April 2010
Volume 51, Issue 13
ARVO Annual Meeting Abstract  |   April 2010
Depth of Field Comparison Between Aspheric and Spherical Intraocular Lenses
Author Affiliations & Notes
  • A. C. Kingston
    Optical Design & Metrology, Bausch & Lomb, Rochester, New York
  • G. E. Altmann
    Optical Design & Metrology, Bausch & Lomb, Rochester, New York
  • Footnotes
    Commercial Relationships  A.C. Kingston, Bausch & Lomb, E; G.E. Altmann, Bausch & Lomb, E.
  • Footnotes
    Support  None.
Investigative Ophthalmology & Visual Science April 2010, Vol.51, 5729. doi:
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      A. C. Kingston, G. E. Altmann; Depth of Field Comparison Between Aspheric and Spherical Intraocular Lenses. Invest. Ophthalmol. Vis. Sci. 2010;51(13):5729.

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      © ARVO (1962-2015); The Authors (2016-present)

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Purpose: : The aim of this study is to compare the depth of field for three intraocular lens (IOL) designs in the presence of corneal aberrations, and IOL tilt and decentration. The three IOLs are spherical, negative spherical aberration aspheric, and aberration-free aspheric.

Methods: : A Monte-Carlo simulation with (100) randomly created eye models was performed to assess IOL depth of field in the presence of corneal aberrations, and tilt and decentration of the IOL. Each IOL was inserted into the same (100) eyes. All three lens designs were evaluated through 3.0 and 5.0mm pupil diameters under photopic lighting conditions. Through-focus image quality was examined for object vergences from -0.75D to +2.00D in 0.25D increments.For each combination of lens design, object vergence, IOL tilt, decentration and set of corneal aberrations, the area under the modulation transfer function (MTF) curve was calculated. The MTF area was used to predict the retinal image quality at each focus position.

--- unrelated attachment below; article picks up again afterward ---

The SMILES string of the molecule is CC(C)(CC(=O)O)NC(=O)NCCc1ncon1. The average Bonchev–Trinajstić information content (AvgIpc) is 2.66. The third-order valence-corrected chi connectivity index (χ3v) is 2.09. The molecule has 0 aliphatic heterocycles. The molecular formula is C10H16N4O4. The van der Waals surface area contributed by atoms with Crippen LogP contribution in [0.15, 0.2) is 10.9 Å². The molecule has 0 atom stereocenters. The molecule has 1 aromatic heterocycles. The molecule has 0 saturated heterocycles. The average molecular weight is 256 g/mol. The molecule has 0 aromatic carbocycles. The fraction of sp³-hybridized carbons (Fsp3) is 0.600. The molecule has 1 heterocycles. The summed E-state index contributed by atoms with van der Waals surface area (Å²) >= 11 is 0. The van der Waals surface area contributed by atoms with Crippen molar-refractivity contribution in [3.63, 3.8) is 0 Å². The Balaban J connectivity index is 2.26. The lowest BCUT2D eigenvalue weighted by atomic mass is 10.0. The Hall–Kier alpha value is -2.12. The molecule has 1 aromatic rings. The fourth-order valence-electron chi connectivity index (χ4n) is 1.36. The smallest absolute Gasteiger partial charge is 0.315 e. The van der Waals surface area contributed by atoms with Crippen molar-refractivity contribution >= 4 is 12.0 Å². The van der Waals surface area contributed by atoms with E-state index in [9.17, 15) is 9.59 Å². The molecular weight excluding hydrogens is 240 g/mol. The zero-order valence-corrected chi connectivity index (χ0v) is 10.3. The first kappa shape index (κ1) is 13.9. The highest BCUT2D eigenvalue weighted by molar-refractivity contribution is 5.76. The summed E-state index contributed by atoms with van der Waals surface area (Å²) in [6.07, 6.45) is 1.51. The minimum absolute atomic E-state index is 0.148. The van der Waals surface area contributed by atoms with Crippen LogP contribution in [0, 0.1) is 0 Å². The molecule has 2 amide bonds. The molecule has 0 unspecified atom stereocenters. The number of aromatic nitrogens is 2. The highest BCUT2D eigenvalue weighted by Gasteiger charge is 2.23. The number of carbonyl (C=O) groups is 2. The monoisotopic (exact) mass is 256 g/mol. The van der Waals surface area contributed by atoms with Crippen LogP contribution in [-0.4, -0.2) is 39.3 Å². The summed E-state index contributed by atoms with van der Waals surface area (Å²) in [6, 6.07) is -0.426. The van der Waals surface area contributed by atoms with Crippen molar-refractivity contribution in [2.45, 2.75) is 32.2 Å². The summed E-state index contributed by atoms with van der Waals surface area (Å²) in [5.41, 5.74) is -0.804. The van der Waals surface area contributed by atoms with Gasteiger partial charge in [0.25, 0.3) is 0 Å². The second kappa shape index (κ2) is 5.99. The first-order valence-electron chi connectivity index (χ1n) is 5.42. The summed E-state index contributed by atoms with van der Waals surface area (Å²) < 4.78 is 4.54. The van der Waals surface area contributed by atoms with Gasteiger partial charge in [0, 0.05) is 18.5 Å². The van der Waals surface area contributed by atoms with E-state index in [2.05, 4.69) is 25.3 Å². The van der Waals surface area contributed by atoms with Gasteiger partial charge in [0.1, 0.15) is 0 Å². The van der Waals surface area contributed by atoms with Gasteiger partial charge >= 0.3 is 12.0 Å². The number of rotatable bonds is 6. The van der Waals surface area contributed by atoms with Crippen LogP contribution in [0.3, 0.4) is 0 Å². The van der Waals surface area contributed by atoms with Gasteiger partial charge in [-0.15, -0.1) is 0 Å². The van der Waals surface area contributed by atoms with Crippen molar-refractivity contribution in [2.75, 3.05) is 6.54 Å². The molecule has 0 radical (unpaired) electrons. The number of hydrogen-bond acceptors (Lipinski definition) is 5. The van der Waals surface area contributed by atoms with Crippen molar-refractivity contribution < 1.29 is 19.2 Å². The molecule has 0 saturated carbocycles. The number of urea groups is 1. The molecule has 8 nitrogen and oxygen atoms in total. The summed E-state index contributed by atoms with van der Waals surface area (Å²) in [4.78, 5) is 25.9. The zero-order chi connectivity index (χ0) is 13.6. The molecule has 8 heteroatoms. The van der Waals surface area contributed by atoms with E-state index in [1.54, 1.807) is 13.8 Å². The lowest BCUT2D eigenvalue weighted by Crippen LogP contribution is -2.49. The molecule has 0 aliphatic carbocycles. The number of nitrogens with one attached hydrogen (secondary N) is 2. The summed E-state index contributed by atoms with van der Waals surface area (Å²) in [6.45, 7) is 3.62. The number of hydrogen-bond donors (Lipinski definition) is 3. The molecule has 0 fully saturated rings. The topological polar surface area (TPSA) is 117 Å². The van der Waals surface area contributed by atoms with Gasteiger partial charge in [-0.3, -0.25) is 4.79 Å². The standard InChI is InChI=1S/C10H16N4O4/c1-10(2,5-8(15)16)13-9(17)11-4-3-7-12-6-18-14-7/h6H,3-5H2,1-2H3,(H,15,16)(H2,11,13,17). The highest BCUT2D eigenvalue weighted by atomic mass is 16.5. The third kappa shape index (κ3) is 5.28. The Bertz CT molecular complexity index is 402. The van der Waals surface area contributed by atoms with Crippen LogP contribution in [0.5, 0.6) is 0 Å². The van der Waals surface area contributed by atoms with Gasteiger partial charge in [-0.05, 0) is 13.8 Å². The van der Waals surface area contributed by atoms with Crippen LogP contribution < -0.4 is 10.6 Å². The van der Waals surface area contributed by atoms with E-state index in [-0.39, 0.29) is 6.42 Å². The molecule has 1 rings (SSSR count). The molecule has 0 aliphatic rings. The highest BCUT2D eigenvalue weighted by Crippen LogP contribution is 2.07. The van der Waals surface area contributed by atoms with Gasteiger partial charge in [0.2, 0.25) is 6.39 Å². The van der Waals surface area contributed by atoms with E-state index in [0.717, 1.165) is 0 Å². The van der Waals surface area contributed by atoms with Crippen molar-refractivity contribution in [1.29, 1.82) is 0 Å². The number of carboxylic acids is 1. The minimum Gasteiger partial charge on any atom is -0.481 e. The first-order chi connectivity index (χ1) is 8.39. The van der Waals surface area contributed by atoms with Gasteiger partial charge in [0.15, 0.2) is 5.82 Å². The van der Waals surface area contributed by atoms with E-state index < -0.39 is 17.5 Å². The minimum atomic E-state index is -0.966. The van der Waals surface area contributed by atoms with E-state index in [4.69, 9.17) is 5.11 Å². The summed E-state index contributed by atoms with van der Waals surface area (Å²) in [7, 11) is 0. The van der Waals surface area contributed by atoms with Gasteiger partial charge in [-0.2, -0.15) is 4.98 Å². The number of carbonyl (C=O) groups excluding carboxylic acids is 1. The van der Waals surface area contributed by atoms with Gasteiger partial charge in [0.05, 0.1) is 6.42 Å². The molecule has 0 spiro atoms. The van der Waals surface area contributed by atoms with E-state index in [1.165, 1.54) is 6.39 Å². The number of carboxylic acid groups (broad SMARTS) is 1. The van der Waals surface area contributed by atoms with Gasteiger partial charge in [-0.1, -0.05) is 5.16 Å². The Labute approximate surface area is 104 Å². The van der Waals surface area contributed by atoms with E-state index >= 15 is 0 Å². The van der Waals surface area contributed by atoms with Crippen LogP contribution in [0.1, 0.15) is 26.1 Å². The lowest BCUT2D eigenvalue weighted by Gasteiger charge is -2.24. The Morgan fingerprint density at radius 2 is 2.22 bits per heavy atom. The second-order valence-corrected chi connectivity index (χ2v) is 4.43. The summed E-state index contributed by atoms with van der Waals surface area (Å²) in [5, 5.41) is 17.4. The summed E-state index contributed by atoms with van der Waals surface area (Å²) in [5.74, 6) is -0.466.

Results: : For a pupil diameter of 3.0 and 5.0mm, the aberration-free aspheric and spherical IOLs yielded equivalent depth of field. For a 3.0mm pupil the two lens designs also had equivalent image quality at distance. With a 5.0mm pupil diameter, the aberration-free aspheric had a slightly higher MTF peak over the spherical design. At both pupil diameter, the negative spherical aberration aspheric had a smaller depth of field and reduced image quality due to the induced coma caused by tilt and decentration.

Conclusions: : Spherical aberration generally helps increase the overall depth of field for a given optical system. The aberration-free lens design has no intrinsic spherical aberration so it does not affect the eye's natural depth of field due to the corneal spherical aberration. Also, an IOL with spherical aberration produces coma when tilted or decentered with respect to the cornea. The coma yields lower MTF values. The aberration-free IOL is less affected by tilt and decentration.The aberration-free and spherical lens designs had equivalent depth of field at a 3.0 and 5.0mm pupil diameter. The aberration-free aspheric had slightly better image quality at distance with a 5.0mm pupil. The negative spherical aberration aspheric had poorer overall image quality and depth of field at both pupil diameters.

Keywords: intraocular lens • depth 

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